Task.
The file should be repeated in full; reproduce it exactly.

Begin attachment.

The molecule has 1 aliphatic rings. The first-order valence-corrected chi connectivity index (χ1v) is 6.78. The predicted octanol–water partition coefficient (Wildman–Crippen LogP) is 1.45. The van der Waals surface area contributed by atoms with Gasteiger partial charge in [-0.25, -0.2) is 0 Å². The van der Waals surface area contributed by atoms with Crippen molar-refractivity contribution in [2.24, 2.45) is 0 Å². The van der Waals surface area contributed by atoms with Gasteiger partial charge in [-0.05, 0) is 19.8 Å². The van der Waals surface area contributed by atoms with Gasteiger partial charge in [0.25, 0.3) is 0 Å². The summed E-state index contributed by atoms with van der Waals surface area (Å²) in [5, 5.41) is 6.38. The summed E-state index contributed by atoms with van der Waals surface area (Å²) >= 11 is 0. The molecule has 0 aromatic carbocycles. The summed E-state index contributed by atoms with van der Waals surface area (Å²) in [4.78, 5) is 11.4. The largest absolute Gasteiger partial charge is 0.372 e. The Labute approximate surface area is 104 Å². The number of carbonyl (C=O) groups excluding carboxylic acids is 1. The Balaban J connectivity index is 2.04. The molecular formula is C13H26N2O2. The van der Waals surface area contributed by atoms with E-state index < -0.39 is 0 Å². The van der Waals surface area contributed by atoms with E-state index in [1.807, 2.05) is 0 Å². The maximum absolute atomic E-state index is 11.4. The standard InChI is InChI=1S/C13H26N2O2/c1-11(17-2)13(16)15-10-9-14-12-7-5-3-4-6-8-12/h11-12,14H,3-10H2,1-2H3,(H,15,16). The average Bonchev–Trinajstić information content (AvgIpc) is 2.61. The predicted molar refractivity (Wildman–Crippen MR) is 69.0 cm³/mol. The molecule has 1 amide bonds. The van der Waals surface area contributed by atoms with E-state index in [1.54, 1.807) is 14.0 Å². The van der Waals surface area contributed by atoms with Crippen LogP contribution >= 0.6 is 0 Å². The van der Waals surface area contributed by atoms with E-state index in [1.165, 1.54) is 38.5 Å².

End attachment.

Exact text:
The molecule has 1 aliphatic rings. The first-order valence-corrected chi connectivity index (χ1v) is 6.78. The predicted octanol–water partition coefficient (Wildman–Crippen LogP) is 1.45. The van der Waals surface area contributed by atoms with Gasteiger partial charge in [-0.25, -0.2) is 0 Å². The van der Waals surface area contributed by atoms with Crippen molar-refractivity contribution in [2.24, 2.45) is 0 Å². The van der Waals surface area contributed by atoms with Gasteiger partial charge in [-0.05, 0) is 19.8 Å². The van der Waals surface area contributed by atoms with Gasteiger partial charge in [0.25, 0.3) is 0 Å². The summed E-state index contributed by atoms with van der Waals surface area (Å²) in [5, 5.41) is 6.38. The summed E-state index contributed by atoms with van der Waals surface area (Å²) >= 11 is 0. The molecule has 0 aromatic carbocycles. The summed E-state index contributed by atoms with van der Waals surface area (Å²) in [4.78, 5) is 11.4. The largest absolute Gasteiger partial charge is 0.372 e. The Labute approximate surface area is 104 Å². The number of carbonyl (C=O) groups excluding carboxylic acids is 1. The Balaban J connectivity index is 2.04. The molecular formula is C13H26N2O2. The van der Waals surface area contributed by atoms with E-state index < -0.39 is 0 Å². The van der Waals surface area contributed by atoms with E-state index in [1.807, 2.05) is 0 Å². The maximum absolute atomic E-state index is 11.4. The standard InChI is InChI=1S/C13H26N2O2/c1-11(17-2)13(16)15-10-9-14-12-7-5-3-4-6-8-12/h11-12,14H,3-10H2,1-2H3,(H,15,16). The average Bonchev–Trinajstić information content (AvgIpc) is 2.61. The predicted molar refractivity (Wildman–Crippen MR) is 69.0 cm³/mol. The molecule has 1 amide bonds. The van der Waals surface area contributed by atoms with E-state index in [1.54, 1.807) is 14.0 Å². The van der Waals surface area contributed by atoms with Crippen LogP contribution >= 0.6 is 0 Å². The van der Waals surface area contributed by atoms with E-state index in [1.165, 1.54) is 38.5 Å².